Guatemala’s Indigenous Community: A Struggle Against Poverty, Racism and Exclusion

0 Comment
352 Views

Guatemala’s Indigenous Community: A Struggle Against Poverty, Racism and Exclusion

Guatemala is home to more than 24 ethnic groups, the majority of which are of Mayan descent. Most indigenous Mayan groups live in Guatemala’s rural western highlights in regions including Alta Verapaz and Quiché. Indigenous groups can be distinguished by language with approximately 24 indigenous languages still spoken today.

Over 43.75% of Guatemalans – more than 6.5 million people – identify as indigenous, that’s over 6.5 million Guatemalans. However, alternative reports indicate this number is actually closer to 60%, meaning a majority of the Guatemalan population is indigenous.

Sadly, Guatemala’s indigenous population faces higher rates of poverty, racism, and exclusion than non-indigenous Guatemalans. 4 out of 5 indigenous people live in poverty, and 21.8% of the indigenous community is affected by extreme poverty compared to 7.4% of the non-indigenous population

Regardless of the actual percentage that constitutes Guatemala’s indigenous population, the Maya can be considered a minority when referring to a category of people who experience relative disadvantage as compared to members of a dominant social group (1).  

To understand why Guatemala’s Mayan population continues to face poverty, racism and exclusion, we need to look at Guatemala’s history, starting back at the Spanish conquest.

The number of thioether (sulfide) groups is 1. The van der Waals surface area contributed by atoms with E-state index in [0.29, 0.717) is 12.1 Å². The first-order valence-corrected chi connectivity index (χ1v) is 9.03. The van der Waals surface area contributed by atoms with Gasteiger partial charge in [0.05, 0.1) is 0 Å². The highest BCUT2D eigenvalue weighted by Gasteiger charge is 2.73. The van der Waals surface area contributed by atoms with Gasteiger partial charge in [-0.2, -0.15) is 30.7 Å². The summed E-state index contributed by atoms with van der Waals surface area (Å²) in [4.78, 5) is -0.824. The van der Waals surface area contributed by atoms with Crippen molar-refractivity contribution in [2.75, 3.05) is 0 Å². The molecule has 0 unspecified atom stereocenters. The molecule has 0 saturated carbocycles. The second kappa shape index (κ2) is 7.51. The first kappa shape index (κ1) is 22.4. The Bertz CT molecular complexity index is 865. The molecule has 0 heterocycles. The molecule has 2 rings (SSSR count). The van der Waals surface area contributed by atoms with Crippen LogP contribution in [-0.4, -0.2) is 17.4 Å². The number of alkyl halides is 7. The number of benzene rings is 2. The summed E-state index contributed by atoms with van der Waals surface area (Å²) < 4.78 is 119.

The Spanish Invasion of Guatemala & Suppression of Indigenous Communities

The origin of Guatemala’s Mayan population can be traced back to 1800 B.C. The ancient Maya developed an agriculture-based society that they supplemented with wild game and fish caught in rivers, lakes, and oceans. They built temples and religious centers, and developed writing, mathematics, and astronomy long before Western society did. 

In 1523, the Spanish, led by Pedro de Alvarado, conquered Central-America and Mexico including what is now Guatemala’s Quiché region. During his conquest, de Alvarado  murdered not only the top indigenous leaders, but members of the civilian population as well, commiting eight mass murders, killing up to 3,000 indigenous people at a time. Any survivors were enslaved and forced to work on their stolen land. 

Independence, Revolution, and The Ten Years of Spring

Guatemala remained under Spanish rule until 1837, when a number of events including rage over indigenous land loss and a cholera pandemic led to riots. The then-leader of the country, Rafael Carrera, began to rule as a dictator, later declaring Guatemala a sovereign republic in 1847. 

After Carrera’s death in 1865, his successor, General Vicente Cerna, continued conservative rule until 1871, when a liberal revolution defeated his army. Until 1944, different dictators continued to rule Guatemala. During this time, Guatemala’s economy grew substantially primarily as a result of the export of coffee and bananas. This growth however, also widened the gap between Guatemala’s elite and poorer indigenous communities. During these years of growth, specifically under dictator Jorge Ubico, local autonomy was also reduced, especially in indigenous communities.